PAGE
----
The Rev. Trey Hancock, here pictured with his wife, Becky, began a walk Sept. 5 that will take him from Dearborn to Mackinac City, in an effort to raise money to fund a renovation project for his church, Dearborn Assembly of God.
By DANIEL HERATY
DEARBORN – A pastor at the Dearborn Assembly of God church has found a unique way to raise money for repairs to the building –walking 300 miles from Dearborn to Mackinac City.
On Sept. 5, The Rev. Trey Hancock began the journey he dubbed “Trey’s Trek,” that will take him through the heart of Michigan to raise $30,000 for repairs to the church. He said when the congregation moved into its new building at 6700 Chase Rd. in 2010, it needed to be remodeled.
“We gutted the thing,” he said. “Everything was taken out and removed. So everything is new except for the floor, walls and ceiling.” Looking for a way to offset a portion of the renovation’s cost, he brainstormed fundraising ideas,” he said. “I thought of doing a walk and get(ting) sponsorships.”
He said the genesis for the walk came in spring. He said he has been looking to raise money for the project since 2009.
“(I was thinking,) I just do not want to go into debt with the project,” Hancock said. “So I’m thinking about what can I do personally to help encourage people to come to the church and help support and keep this thing going. I thought, ‘Just walk’. If I’m gonna walk, what’s gonna be the most effective way to get people’s artttention, and the furthest to walk in Michigan is to Mackinac City.”
Before starting the walk, Hancock already had an image in his mind of how he wanted to end it.
“I told my friends that I’m gonna walk right under the bridge and I’m gonna put my feet in the water,” he said.
He said as of Sept. 2, he was halfway to his goal, with about $15,000 already raised through individual donations from friends, but sponsorships from local businesses remans a possibility. He said his plan is to reach the Mackinac Bridge by Sept. 25. The three-week journey will take him through locations such as Northville, Grand Blanc, Saginaw and Cheyboygan.
He said endurance has been the hardest part of the walk, but he was also afraid of walking into incoming traffic.
“You’re walking and cars are passing by at 60, 70 miles an hour,” he said. “But people have been cordial to this point.”
The early September rain hasn’t helped either, he said.
“(Sept. 7) we stopped in Highland and it poured for four solid hours,” he said. “My friend who was walking with me didn’t bring anything with him but a hat and a raincoat. But we made it.”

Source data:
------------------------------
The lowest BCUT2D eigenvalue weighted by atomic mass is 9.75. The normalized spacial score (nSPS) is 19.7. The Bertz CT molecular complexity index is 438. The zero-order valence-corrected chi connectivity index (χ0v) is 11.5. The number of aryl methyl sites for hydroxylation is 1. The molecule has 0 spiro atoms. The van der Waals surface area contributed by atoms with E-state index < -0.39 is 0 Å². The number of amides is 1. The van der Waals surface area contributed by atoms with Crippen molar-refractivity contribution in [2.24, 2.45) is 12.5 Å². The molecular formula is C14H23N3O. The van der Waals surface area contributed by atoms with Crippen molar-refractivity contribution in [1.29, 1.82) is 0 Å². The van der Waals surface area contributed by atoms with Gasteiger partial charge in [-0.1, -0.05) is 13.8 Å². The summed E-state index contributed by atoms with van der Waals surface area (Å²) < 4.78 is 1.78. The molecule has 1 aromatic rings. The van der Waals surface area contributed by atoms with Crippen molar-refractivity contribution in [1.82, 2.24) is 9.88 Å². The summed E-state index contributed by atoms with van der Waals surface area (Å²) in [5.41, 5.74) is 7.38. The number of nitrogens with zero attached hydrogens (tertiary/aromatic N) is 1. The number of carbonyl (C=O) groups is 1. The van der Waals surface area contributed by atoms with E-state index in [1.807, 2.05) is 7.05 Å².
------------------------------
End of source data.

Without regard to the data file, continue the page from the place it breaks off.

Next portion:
He said friends who knew he would be coming offered their houses and one of his friends offered to put him up in a hotel. When he isn’t walking, he takes the time to relax and recharge.
“When not walking, I’m laying out with my feet against the wall,” he said. “Most of the day is walking and relaxing the rest of the time. On Sundays I’m not walking at all, I’m preaching at a chruch.”
He said the walk has allowed him some time to reflect and appreciate seeing the world from a different point of view.
“You see things when you walk that you dont see when you ride in a car,” he said. “Those things are very encouragng to me. That’s the Lord speaking to me.”
He said he began preparing in June with some practice walks, starting at a few miles a day, then gradually increased his mileage as time went on.
“When I got to 10 miles, I thought ‘I’m really doing this,’” he said. “One day I walked 18 miles and drank five liters of water. I’ve walked about 300 miles just to see if I could do it.”
Hancock started a blog, treyhancock.blogspot.com, that allows anyone who is interested in keeping up with his trek to follow his updates as he makes his way through the state.
He said his decision to walk to raise the funds didn’t come without some second-guessing. “I really wrestled with it,” he said. “At first I thought, ‘You’re nuts.’ But I went on Google Maps and thought it would take me about 20 days. I just told myself, ‘You’re going to make this work.’” He said his wife, Becky, talked him out of doing it earlier due to the summer heat.
He said members of his congregation looked with expressions Hancock likens to a “deer in the headlights.” He said that he hoped to encourage people to keep a positive mindset when times get tough.
“I’m hoping this walk will help encourage people not to give up on things in their lives,” he said. “Times are tough. You pull through.”
(Daniel Heraty can be reached at [email protected].)